Climate change will affect tropical cyclone behaviour in two ways. Firstly, the formation of tropical cyclones occurs when there are warm conditions at the ocean surface and when the vertical temperature gradient through the atmosphere is strong - as the climate continues to warm the difference in temperature is likely to decrease leading to fewer tropical cyclones. Secondly, the increasing temperature of the ocean’s surface affects the intensity of cyclones so as the sea continues to warm we can expect more intense, damaging cyclones to occur.
The number of tropical cyclones is projected to decrease by about 8% in Queensland by 2090
Tropical cyclones and extreme weather events, whilst decreasing, are expected to become more intense
Increased flooding and landslides due to intense rainfall
Property and contents damage to houses
Infrastructure and building damage
Destruction of popular tourist sites (such as the reef)
Higher incidence of injury and death from intense events
Damage to ecosystems - as much as 34% of the coral mortality recorded between 1995 and 2009 in the Great Barrier Reef was due to severe storms
What the Climate Hub is doing
The Climate Hub is pleased to have secured Monsoon Trough Funding to complete the Enabling Mitigation to Reduce Loss from Disasters and Quicken Community Project. The project will be completed in partnership with James Cook Universities Cyclone Testing Station and the Health and Behaviour Change in the Tropics Department.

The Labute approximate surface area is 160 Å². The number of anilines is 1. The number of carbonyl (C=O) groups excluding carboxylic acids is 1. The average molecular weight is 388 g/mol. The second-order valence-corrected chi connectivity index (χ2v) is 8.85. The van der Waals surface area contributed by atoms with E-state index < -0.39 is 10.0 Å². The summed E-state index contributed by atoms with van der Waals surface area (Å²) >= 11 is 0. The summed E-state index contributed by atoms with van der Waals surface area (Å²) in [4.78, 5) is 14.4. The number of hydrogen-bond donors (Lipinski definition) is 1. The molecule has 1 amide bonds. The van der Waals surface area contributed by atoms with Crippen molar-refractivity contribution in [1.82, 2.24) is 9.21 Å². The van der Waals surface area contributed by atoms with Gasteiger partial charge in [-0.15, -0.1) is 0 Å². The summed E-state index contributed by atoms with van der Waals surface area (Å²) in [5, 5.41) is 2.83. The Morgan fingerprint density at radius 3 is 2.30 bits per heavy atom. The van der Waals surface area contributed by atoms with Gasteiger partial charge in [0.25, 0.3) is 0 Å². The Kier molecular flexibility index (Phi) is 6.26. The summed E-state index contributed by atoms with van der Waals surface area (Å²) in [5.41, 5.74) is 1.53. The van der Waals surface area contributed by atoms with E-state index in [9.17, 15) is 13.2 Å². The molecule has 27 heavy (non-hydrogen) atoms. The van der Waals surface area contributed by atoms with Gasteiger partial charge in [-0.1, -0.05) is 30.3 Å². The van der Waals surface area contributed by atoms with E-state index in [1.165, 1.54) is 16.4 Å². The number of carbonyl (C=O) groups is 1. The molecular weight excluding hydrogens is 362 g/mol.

The research project will look to determine the most appropriate actions to take in the days before a tropical cyclone is expected to hit. Research will be presented with a cost benefit analysis clearly identifying the savings expected and optimal times to complete preparatory activity. Research will identify, inform and benefit the preparatory actions undertaken by the Whitsunday community, Council, and any coastal Councils or organisations subject to cyclonic activity. Results will be communicated to the insurance sector. Read more on the project page.